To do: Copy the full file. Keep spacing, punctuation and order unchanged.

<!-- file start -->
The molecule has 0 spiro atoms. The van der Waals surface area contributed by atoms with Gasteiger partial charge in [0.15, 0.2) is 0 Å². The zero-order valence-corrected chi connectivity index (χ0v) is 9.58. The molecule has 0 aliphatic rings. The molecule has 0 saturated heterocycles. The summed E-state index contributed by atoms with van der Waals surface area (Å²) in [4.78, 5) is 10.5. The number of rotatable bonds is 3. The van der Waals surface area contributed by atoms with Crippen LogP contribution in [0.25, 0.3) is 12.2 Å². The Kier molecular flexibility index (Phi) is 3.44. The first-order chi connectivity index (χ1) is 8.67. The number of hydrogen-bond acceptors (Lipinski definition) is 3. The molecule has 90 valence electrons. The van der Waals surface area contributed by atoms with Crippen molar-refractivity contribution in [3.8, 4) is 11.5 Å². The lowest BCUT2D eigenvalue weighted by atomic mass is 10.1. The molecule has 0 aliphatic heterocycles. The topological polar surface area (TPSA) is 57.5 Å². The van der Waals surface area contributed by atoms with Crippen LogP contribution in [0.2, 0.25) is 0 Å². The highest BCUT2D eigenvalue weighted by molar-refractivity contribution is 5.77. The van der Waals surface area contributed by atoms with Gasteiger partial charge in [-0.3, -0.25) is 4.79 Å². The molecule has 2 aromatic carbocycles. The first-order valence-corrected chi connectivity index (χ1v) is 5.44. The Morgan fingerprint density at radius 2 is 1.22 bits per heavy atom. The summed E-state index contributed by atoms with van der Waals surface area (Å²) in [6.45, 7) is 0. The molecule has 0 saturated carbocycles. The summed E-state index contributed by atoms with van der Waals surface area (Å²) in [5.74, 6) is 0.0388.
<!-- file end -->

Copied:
The molecule has 0 spiro atoms. The van der Waals surface area contributed by atoms with Gasteiger partial charge in [0.15, 0.2) is 0 Å². The zero-order valence-corrected chi connectivity index (χ0v) is 9.58. The molecule has 0 aliphatic rings. The molecule has 0 saturated heterocycles. The summed E-state index contributed by atoms with van der Waals surface area (Å²) in [4.78, 5) is 10.5. The number of rotatable bonds is 3. The van der Waals surface area contributed by atoms with Crippen LogP contribution in [0.25, 0.3) is 12.2 Å². The Kier molecular flexibility index (Phi) is 3.44. The first-order chi connectivity index (χ1) is 8.67. The number of hydrogen-bond acceptors (Lipinski definition) is 3. The molecule has 90 valence electrons. The van der Waals surface area contributed by atoms with Crippen molar-refractivity contribution in [3.8, 4) is 11.5 Å². The lowest BCUT2D eigenvalue weighted by atomic mass is 10.1. The molecule has 0 aliphatic heterocycles. The topological polar surface area (TPSA) is 57.5 Å². The van der Waals surface area contributed by atoms with Crippen LogP contribution in [0.2, 0.25) is 0 Å². The highest BCUT2D eigenvalue weighted by molar-refractivity contribution is 5.77. The van der Waals surface area contributed by atoms with Gasteiger partial charge in [-0.3, -0.25) is 4.79 Å². The molecule has 2 aromatic carbocycles. The first-order valence-corrected chi connectivity index (χ1v) is 5.44. The Morgan fingerprint density at radius 2 is 1.22 bits per heavy atom. The summed E-state index contributed by atoms with van der Waals surface area (Å²) in [6.45, 7) is 0. The molecule has 0 saturated carbocycles. The summed E-state index contributed by atoms with van der Waals surface area (Å²) in [5.74, 6) is 0.0388.